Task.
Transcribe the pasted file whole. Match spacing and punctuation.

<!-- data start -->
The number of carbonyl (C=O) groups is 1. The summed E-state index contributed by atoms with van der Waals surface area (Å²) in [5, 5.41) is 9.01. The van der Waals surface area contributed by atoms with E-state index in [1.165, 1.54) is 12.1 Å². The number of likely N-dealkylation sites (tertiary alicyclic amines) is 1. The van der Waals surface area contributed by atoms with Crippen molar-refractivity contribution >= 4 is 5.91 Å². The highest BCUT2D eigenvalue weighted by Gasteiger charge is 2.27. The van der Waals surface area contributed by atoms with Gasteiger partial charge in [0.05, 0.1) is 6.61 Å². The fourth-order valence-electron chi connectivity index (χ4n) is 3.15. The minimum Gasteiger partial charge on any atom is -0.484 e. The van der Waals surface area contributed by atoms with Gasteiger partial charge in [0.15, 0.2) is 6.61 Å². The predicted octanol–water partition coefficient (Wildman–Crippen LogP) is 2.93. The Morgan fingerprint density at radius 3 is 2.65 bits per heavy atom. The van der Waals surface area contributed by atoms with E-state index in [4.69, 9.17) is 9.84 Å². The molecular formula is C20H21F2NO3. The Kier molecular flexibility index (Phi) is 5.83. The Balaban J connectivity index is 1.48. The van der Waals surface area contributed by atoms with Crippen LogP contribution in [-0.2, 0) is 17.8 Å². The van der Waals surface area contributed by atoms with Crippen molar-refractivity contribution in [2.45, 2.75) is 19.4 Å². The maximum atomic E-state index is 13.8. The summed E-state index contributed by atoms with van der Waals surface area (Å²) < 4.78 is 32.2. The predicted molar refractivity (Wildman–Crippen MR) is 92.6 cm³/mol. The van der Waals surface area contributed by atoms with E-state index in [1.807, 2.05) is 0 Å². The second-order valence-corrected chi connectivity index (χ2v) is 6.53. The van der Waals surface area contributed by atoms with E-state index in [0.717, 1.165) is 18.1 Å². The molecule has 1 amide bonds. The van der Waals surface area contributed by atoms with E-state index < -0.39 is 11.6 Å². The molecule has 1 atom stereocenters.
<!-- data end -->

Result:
The number of carbonyl (C=O) groups is 1. The summed E-state index contributed by atoms with van der Waals surface area (Å²) in [5, 5.41) is 9.01. The van der Waals surface area contributed by atoms with E-state index in [1.165, 1.54) is 12.1 Å². The number of likely N-dealkylation sites (tertiary alicyclic amines) is 1. The van der Waals surface area contributed by atoms with Crippen molar-refractivity contribution >= 4 is 5.91 Å². The highest BCUT2D eigenvalue weighted by Gasteiger charge is 2.27. The van der Waals surface area contributed by atoms with Gasteiger partial charge in [0.05, 0.1) is 6.61 Å². The fourth-order valence-electron chi connectivity index (χ4n) is 3.15. The minimum Gasteiger partial charge on any atom is -0.484 e. The van der Waals surface area contributed by atoms with Gasteiger partial charge in [0.15, 0.2) is 6.61 Å². The predicted octanol–water partition coefficient (Wildman–Crippen LogP) is 2.93. The Morgan fingerprint density at radius 3 is 2.65 bits per heavy atom. The van der Waals surface area contributed by atoms with E-state index in [4.69, 9.17) is 9.84 Å². The molecular formula is C20H21F2NO3. The Kier molecular flexibility index (Phi) is 5.83. The Balaban J connectivity index is 1.48. The van der Waals surface area contributed by atoms with Crippen LogP contribution in [-0.2, 0) is 17.8 Å². The van der Waals surface area contributed by atoms with Crippen molar-refractivity contribution in [2.45, 2.75) is 19.4 Å². The maximum atomic E-state index is 13.8. The summed E-state index contributed by atoms with van der Waals surface area (Å²) < 4.78 is 32.2. The predicted molar refractivity (Wildman–Crippen MR) is 92.6 cm³/mol. The van der Waals surface area contributed by atoms with E-state index in [1.807, 2.05) is 0 Å². The second-order valence-corrected chi connectivity index (χ2v) is 6.53. The van der Waals surface area contributed by atoms with E-state index in [0.717, 1.165) is 18.1 Å². The molecule has 1 amide bonds. The van der Waals surface area contributed by atoms with E-state index < -0.39 is 11.6 Å². The molecule has 1 atom stereocenters.